Sunday, April 13, 2014

A deeper shade of blue - review of The Blue Bishops and Invisible Vegas at Ace Space

Photo: Richard Markham

The Blue Bishops and Invisible Vegas, at ACE Space, Newbury on Friday, October 26, 2013

A BAND with true blue credentials (in the musical, not political sense) oozing out of their pores, The Blue Bishops cranked the sound up to 11, nearly “red lining” the sound system, and rocked to the rafters at ACE Space on Friday night.

Joined by local musician and regular band stand-in Chris Hook while usual bassist Jim Rodford was elsewhere doing his thing with The Zombies, the Bishops demonstrated what decades of individual professional musicianship and years playing as a four-piece should sound like.

Despite the slightly unatmospheric setting - ACE Space’s lighting rig  went kaput earlier in the week, meaning that the band performed their set under the hall’s harsh florescent strips - the Bishops created a sweaty ambience all of their own with two storming sets.  

The blues’ heaviest sounds, such as Fleetwood Mac’s Drifting (written by Peter Green) were juxtaposed with covers swiped from the less well-thumbed pages of the blues songbook, such as Elvis Presley’s That’s Alright Mama, which I wouldn’t have previously spotted as featuring a classic blues progression, but was actually written by blues singer Arthur “Big Boy” Crudup back in the ’40s.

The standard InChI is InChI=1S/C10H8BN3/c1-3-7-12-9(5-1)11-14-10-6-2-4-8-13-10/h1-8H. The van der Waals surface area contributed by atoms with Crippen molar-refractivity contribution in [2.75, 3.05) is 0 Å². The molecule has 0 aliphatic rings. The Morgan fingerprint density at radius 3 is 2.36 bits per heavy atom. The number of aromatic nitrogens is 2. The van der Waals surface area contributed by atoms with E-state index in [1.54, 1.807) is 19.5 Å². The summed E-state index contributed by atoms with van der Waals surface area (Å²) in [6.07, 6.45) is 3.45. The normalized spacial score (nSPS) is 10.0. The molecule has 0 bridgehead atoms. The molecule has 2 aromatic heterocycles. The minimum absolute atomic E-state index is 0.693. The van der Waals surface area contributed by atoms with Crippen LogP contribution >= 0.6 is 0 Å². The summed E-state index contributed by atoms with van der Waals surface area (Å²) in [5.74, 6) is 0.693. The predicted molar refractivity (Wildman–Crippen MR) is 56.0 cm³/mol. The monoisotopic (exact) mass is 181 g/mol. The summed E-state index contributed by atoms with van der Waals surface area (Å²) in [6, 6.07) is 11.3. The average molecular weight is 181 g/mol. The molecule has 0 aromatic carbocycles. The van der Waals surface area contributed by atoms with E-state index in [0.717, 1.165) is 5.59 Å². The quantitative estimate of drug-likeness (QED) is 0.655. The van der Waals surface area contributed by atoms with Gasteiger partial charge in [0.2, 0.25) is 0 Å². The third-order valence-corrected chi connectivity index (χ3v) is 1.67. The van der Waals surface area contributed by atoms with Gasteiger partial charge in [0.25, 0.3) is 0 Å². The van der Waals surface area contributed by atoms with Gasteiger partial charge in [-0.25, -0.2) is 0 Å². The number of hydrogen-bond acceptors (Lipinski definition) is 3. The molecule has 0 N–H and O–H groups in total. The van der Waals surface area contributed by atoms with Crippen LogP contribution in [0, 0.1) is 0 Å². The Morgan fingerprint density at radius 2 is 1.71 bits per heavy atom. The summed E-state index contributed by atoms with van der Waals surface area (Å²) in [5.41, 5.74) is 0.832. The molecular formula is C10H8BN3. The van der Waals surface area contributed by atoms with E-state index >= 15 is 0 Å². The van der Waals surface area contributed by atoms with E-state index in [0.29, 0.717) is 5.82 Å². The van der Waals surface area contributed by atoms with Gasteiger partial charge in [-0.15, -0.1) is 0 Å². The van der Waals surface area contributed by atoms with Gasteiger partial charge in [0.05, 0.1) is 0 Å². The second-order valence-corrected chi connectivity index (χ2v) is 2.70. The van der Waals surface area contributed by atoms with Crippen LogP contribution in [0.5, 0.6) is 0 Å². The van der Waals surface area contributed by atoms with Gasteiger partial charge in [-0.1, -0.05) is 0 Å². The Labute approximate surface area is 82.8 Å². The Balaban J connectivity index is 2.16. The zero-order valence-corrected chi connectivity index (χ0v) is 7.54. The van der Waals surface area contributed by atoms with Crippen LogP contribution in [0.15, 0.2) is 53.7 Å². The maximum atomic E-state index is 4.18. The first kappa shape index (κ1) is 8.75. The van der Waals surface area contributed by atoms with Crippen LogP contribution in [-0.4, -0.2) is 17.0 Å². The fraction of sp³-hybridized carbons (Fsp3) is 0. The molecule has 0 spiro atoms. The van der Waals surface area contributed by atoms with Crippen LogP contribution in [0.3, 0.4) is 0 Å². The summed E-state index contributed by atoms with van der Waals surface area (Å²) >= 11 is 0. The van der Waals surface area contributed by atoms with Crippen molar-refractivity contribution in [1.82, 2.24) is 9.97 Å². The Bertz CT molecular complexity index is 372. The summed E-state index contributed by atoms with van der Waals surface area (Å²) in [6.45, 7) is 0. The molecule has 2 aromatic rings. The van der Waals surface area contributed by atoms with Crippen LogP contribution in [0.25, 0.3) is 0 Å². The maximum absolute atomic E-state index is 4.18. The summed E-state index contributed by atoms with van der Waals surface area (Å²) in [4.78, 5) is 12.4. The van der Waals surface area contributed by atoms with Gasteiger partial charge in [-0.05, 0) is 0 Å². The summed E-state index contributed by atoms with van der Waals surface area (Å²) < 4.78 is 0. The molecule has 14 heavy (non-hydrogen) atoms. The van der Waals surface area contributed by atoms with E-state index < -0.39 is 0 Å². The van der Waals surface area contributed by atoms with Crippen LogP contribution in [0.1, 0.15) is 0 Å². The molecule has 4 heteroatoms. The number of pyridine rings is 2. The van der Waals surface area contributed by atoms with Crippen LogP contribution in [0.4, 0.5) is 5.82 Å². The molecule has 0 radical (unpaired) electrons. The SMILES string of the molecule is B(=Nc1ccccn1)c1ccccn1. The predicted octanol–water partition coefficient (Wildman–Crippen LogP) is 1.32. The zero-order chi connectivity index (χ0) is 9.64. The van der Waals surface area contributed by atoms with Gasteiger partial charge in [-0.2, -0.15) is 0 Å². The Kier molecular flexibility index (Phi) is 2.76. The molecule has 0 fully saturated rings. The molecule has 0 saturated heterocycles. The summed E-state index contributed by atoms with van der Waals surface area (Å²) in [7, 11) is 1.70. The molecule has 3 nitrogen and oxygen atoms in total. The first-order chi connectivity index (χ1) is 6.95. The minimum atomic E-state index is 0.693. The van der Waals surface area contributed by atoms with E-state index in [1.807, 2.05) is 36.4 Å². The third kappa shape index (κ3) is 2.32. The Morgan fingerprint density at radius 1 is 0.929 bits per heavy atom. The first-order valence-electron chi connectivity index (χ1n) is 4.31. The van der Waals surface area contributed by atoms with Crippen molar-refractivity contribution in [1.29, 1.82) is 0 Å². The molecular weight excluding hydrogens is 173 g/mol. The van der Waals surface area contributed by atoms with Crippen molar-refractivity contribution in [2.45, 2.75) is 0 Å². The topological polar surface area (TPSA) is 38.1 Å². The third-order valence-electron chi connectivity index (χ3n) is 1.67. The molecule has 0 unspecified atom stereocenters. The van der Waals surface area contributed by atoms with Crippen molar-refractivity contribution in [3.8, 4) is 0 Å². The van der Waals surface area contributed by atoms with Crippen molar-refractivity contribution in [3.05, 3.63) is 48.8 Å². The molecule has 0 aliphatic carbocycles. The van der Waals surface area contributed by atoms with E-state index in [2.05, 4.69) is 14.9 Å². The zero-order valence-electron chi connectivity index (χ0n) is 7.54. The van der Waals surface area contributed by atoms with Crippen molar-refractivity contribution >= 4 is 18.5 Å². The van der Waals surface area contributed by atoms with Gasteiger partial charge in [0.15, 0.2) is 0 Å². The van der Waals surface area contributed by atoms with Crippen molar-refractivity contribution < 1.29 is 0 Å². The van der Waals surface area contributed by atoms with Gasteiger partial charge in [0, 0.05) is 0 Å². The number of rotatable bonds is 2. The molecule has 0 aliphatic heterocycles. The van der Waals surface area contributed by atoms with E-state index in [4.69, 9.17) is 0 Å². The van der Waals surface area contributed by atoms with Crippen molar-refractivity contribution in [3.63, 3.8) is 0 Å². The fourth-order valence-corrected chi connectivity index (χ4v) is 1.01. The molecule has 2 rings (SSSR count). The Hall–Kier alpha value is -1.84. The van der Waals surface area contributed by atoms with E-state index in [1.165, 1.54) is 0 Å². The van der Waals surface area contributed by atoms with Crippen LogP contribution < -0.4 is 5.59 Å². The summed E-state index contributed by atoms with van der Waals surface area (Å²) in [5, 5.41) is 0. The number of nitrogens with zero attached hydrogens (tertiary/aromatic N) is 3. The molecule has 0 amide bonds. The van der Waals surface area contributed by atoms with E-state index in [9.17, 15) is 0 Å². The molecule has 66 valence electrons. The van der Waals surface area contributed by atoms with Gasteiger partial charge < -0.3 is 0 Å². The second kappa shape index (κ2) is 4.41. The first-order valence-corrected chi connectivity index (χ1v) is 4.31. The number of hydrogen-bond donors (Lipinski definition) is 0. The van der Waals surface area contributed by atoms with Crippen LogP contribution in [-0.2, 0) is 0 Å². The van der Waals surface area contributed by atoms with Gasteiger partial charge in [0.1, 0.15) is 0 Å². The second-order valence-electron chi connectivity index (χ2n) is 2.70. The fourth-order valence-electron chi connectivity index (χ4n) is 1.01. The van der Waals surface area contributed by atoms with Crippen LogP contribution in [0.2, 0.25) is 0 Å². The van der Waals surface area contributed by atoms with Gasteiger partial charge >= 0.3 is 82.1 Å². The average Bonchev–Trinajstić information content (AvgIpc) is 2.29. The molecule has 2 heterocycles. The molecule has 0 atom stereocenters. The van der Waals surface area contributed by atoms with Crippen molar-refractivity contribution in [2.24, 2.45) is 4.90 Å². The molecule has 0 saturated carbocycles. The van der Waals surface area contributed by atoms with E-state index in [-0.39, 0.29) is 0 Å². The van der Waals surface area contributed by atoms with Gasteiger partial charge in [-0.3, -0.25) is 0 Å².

However, it was with their own songs, mainly written by frontman Geoff Grange and guitarist Simon Burrett, that the Bishops came into their own, bringing a rocky - nay, poppy - and often fun edge to their sound, on more lighthearted songs such as Credit Card. A darker, Springsteen-esque seam ran through Black Diamond, written about a 1950s mining disaster at a Durham Colliery, near to Grange’s home town of Hartlepool.

Grange himself is all you want from a frontman; with a wiry charisma, he held the stage with each song, with plenty of opportunity to showcase his prodigious harmonica playing which has secured him long-standing collaborations with the likes of Bill Wyman and Nicky Hopkins. Overall, the band were truly excellent - a real treat for ACE Space, which is getting a name for itself as a small but welcoming venue, helping to put Newbury back on the musical map.

Support came from two of Invisible Vegas, a youthful Oxford band discovered by gig promoter Richard Markham, testing the water at ACE Space with a view to returning with their full membership in the New Year. Their polished indie rock sound and boyish charm went down well with the audience, so I’m pretty sure that they’d receive a warm welcome if they were to return. They’ll have to crank up the sound a fair bit to compete with The Blue Bishops, though.

* First published in the Newbury Weekly News in November 2013

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